NASA’s Next-Gen Augmented Reality Cockpit Displays

The National Aeronautics and Space Administration (NASA) is working on a pair of glasses intended for commercial airline pilots landing at severely fogged-up airports.

The augmented reality-themed glasses feature an HUD (Heads-Up Display) that projects an overlay of the airport's runway and general layout, to aid pilots maintain safe control of commercial aircraft when airport conditions are at their worst.

While the idea of embedding augmented reality (AR) directly into pilots' glasses is new, the marriage of AR and aviation is already well-established.

Augmented Reality Cockpit Displays
This next-generation augmented reality pilot display technology is under development at NASA's Virginia-based Langley Research Center and the administration's presently seeking to collaborate with an external partner to bring the concept to commercial life.

Heads-Up Displays were initially confined to just two commercial aircraft designs - the Boeing 737 NG (New Generation) series and the Brazilian Embraer 190. Now, however, there's a wealth of types equipped with them including the Airbus A318 and the brand new Boeing 787 Dreamliner, on which they're standard.

These HUDs form part of the cockpit layout and involve flight data placed on top of the view to the outside world.

Next-Gen Cockpit Displays
NASA's next-gen cockpit display glasses go one stage further by putting the overlaid data right in front of a pilot and making it more interactive: when the pilot moves his head, the data moves around accordingly. So, with the glasses on, a pilot can be presented with key landing information - direction, altitude and speed, for example - while remaining focused on the approaching runway.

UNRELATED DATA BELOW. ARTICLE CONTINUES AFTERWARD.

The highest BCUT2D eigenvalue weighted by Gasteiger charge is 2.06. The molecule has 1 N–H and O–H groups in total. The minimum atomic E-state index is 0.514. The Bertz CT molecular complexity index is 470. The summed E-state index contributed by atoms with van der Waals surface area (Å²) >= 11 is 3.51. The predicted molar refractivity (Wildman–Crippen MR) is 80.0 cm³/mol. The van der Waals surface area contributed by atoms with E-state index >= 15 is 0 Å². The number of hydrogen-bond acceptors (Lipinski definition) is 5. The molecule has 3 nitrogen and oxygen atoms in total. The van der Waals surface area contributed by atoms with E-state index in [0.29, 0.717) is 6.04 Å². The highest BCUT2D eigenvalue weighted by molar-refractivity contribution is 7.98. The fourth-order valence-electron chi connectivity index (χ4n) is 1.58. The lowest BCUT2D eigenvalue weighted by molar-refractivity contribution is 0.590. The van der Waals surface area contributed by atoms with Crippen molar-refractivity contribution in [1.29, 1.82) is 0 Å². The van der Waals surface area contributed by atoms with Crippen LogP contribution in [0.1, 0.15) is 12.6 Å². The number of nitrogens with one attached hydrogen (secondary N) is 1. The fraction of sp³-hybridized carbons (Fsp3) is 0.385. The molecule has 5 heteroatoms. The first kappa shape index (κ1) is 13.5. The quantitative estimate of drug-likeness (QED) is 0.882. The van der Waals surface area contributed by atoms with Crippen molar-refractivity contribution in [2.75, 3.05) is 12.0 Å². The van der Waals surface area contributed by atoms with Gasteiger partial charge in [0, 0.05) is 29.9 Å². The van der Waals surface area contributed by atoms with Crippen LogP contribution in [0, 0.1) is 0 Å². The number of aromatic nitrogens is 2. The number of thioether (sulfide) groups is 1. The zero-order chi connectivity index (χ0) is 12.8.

Since the aircraft landing glasses are almost entirely autonomous, they could be used regardless of the systems already integrated into an airliner's cockpit, so there'd be no need to retrofit much in the way of new components into existing cockpit layouts.

NASA's work in this area forms one part of its much wider Synthetic Vision programme, which aims to give commercial aircraft pilots new flight tools and, ultimately, to relocate many of the cockpit's flight data dials directly into the pilot's field of view.

Airport International will present further coverage of the NASA Synthetic Vision programme in future News Items.